Not everyone from the class of 2005 thinks programming is passe, and companies are always eager to hire Americans who can write great code - the type of work that, in recent years, produced innovations including file-sharing software at Napster and search engine tech at Google.

But even the most dedicated techies are entering the profession with less zeal than their predecessors.

The erosion of "deep code" and other technology jobs in the next decade is creating a high-stakes game of musical chairs for geeks, Silicon Valley recruiters say.

Dimming career prospects have been particularly ego-bruising for people who entered the profession during the late '90s, when employers doled out multiple job offers, generous starting salaries, and starting bonuses including stock options and Porsches.

"The current situation is getting back to the '70s and '80s, where IT workers were the basement cubicle geeks and they weren't very well off," said Matthew Moran, author of the six-month-old book "Information Technology Career Builder's Toolkit: A Complete Guide to Building Your Information Technology Career in Any Economy."

"They were making an honest living but weren't anything more than middle-class people just getting by," Moran said.

Thousands of U.S. companies have opened branches or hired contractors in India, China and Russia, transforming a cost-saving trick into a long-term business strategy. Offshoring may be a main factor in eroding enthusiasm for engineering careers among American students, creating a vast supply of low-wage labor in eastern Europe and Asia and driving down worldwide wages.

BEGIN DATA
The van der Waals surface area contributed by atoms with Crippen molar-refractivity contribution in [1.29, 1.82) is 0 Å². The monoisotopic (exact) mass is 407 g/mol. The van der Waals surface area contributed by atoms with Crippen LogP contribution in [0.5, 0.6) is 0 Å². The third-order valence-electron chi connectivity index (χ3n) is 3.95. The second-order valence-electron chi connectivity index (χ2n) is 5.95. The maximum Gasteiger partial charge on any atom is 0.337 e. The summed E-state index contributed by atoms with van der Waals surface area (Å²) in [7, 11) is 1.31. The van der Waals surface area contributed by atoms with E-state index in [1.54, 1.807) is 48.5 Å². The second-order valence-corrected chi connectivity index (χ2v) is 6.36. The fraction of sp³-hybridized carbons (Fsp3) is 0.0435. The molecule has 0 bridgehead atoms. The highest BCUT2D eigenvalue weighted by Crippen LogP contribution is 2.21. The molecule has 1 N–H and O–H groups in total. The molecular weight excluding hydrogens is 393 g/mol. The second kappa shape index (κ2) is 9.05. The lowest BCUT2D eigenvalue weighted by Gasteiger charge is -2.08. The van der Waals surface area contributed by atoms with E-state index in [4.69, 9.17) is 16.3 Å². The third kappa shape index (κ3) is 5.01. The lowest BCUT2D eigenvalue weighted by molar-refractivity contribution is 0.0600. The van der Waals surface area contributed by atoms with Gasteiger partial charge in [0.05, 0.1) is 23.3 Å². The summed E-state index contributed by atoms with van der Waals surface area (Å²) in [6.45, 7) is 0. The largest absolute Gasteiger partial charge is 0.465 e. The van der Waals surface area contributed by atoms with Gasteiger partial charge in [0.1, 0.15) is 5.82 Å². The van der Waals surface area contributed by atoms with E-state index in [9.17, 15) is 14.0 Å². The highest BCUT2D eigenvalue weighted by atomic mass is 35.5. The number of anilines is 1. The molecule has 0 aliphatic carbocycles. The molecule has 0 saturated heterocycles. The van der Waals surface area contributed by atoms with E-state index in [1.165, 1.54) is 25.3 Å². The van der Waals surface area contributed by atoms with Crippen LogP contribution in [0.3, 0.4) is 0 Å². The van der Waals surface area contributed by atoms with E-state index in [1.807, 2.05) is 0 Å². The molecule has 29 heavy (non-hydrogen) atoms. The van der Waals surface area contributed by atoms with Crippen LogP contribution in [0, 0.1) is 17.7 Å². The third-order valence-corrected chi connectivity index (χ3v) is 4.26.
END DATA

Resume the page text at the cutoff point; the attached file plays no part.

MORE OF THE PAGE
The average computer programmer in India costs roughly $20 per hour in wages and benefits, compared to $65 per hour for an American with a comparable degree and experience, according to the consulting firm Cap Gemini Ernst & Young.

According to the most recent data from the Science Foundation, 1.2 million of the world's 2.8 million university degrees in science and engineering in 2000 were earned by Asian students in Asian universities, with only 400,000 granted in the United States.

U.S. graduates probably shouldn't think of computer programming or chemical engineering as long-term careers but it's "not all gloom and doom," said Albert C. Gray, executive director of the National Society of Professional Engineers.

He says prospects are good for aeronautic, civil and biomedical engineers, the people who design and build artificial organs, life support devices and machines to nurture premature infants.

"In this country, we need to train our engineers to be at the leading edge," Gray said. "That's the only place there's still going to be engineering work here."

At Stanford, career experts are urging engineering and science majors to get internships and jobs outside of their comfort zones - in marketing, finance, sales and even consulting.

They suggest students develop foreign language skills to land jobs as cross-cultural project managers - the person who coordinates software development between work teams in Silicon Valley and the emerging tech hub of Bangalore, India, for example.

Stanford listed 268 job postings in its computer science jobs database in the spring quarter - roughly double the number from last year.

But that doesn't necessarily indicate a plethora of traditional tech jobs. About half of the new postings would prefer applicants who speak at least two languages and many were for management-track positions, said Beverley Principal, assistant director of employment services at Stanford.